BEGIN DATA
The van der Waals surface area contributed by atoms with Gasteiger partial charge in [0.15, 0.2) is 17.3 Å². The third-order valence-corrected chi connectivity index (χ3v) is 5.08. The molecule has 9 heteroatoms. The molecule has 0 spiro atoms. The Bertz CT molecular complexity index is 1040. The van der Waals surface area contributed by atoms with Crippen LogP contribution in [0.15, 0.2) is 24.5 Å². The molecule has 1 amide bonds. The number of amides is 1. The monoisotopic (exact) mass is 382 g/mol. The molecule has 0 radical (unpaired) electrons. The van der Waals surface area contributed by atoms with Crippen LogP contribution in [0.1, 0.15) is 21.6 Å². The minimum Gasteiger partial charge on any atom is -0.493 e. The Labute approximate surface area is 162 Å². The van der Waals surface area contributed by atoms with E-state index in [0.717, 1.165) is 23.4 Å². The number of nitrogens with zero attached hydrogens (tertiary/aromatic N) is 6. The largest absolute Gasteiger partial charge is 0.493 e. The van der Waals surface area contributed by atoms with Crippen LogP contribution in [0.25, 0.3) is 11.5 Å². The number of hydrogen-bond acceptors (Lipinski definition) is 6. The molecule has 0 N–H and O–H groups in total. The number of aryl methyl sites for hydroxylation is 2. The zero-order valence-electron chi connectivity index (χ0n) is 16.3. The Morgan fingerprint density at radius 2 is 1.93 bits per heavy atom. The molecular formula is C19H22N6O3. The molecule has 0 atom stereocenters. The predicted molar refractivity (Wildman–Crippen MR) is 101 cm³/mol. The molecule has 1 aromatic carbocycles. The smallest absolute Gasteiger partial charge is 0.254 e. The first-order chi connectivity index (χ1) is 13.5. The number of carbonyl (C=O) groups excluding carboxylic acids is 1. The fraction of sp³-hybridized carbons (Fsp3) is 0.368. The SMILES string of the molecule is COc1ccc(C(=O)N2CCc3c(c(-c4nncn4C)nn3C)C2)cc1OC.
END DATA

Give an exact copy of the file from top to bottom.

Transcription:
The van der Waals surface area contributed by atoms with Gasteiger partial charge in [0.15, 0.2) is 17.3 Å². The third-order valence-corrected chi connectivity index (χ3v) is 5.08. The molecule has 9 heteroatoms. The molecule has 0 spiro atoms. The Bertz CT molecular complexity index is 1040. The van der Waals surface area contributed by atoms with Crippen LogP contribution in [0.15, 0.2) is 24.5 Å². The molecule has 1 amide bonds. The number of amides is 1. The monoisotopic (exact) mass is 382 g/mol. The molecule has 0 radical (unpaired) electrons. The van der Waals surface area contributed by atoms with Crippen LogP contribution in [0.1, 0.15) is 21.6 Å². The minimum Gasteiger partial charge on any atom is -0.493 e. The Labute approximate surface area is 162 Å². The van der Waals surface area contributed by atoms with E-state index in [0.717, 1.165) is 23.4 Å². The number of nitrogens with zero attached hydrogens (tertiary/aromatic N) is 6. The largest absolute Gasteiger partial charge is 0.493 e. The van der Waals surface area contributed by atoms with Crippen LogP contribution in [0.25, 0.3) is 11.5 Å². The number of hydrogen-bond acceptors (Lipinski definition) is 6. The molecule has 0 N–H and O–H groups in total. The number of aryl methyl sites for hydroxylation is 2. The zero-order valence-electron chi connectivity index (χ0n) is 16.3. The Morgan fingerprint density at radius 2 is 1.93 bits per heavy atom. The molecular formula is C19H22N6O3. The molecule has 0 atom stereocenters. The predicted molar refractivity (Wildman–Crippen MR) is 101 cm³/mol. The molecule has 1 aromatic carbocycles. The smallest absolute Gasteiger partial charge is 0.254 e. The first-order chi connectivity index (χ1) is 13.5. The number of carbonyl (C=O) groups excluding carboxylic acids is 1. The fraction of sp³-hybridized carbons (Fsp3) is 0.368. The SMILES string of the molecule is COc1ccc(C(=O)N2CCc3c(c(-c4nncn4C)nn3C)C2)cc1OC.